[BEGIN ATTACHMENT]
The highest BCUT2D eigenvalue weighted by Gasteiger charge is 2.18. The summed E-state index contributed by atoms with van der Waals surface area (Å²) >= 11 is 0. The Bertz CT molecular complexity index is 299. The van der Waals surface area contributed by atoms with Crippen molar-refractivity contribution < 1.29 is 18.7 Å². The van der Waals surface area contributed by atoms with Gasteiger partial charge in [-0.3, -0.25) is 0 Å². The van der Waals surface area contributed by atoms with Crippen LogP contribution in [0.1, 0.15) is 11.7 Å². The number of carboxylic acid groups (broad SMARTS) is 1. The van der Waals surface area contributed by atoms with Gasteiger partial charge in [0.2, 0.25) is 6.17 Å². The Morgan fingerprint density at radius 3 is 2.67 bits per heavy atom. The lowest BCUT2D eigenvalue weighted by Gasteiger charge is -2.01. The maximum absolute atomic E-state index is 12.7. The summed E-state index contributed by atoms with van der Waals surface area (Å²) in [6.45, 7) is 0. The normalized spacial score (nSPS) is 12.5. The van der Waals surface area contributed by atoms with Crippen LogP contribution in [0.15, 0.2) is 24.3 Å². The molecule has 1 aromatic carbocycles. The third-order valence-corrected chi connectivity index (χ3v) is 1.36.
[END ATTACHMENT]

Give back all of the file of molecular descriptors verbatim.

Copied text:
The highest BCUT2D eigenvalue weighted by Gasteiger charge is 2.18. The summed E-state index contributed by atoms with van der Waals surface area (Å²) >= 11 is 0. The Bertz CT molecular complexity index is 299. The van der Waals surface area contributed by atoms with Crippen molar-refractivity contribution < 1.29 is 18.7 Å². The van der Waals surface area contributed by atoms with Gasteiger partial charge in [-0.3, -0.25) is 0 Å². The van der Waals surface area contributed by atoms with Crippen LogP contribution in [0.1, 0.15) is 11.7 Å². The number of carboxylic acid groups (broad SMARTS) is 1. The van der Waals surface area contributed by atoms with Gasteiger partial charge in [0.2, 0.25) is 6.17 Å². The Morgan fingerprint density at radius 3 is 2.67 bits per heavy atom. The lowest BCUT2D eigenvalue weighted by Gasteiger charge is -2.01. The maximum absolute atomic E-state index is 12.7. The summed E-state index contributed by atoms with van der Waals surface area (Å²) in [6.45, 7) is 0. The normalized spacial score (nSPS) is 12.5. The van der Waals surface area contributed by atoms with Crippen LogP contribution in [0.15, 0.2) is 24.3 Å². The molecule has 1 aromatic carbocycles. The third-order valence-corrected chi connectivity index (χ3v) is 1.36.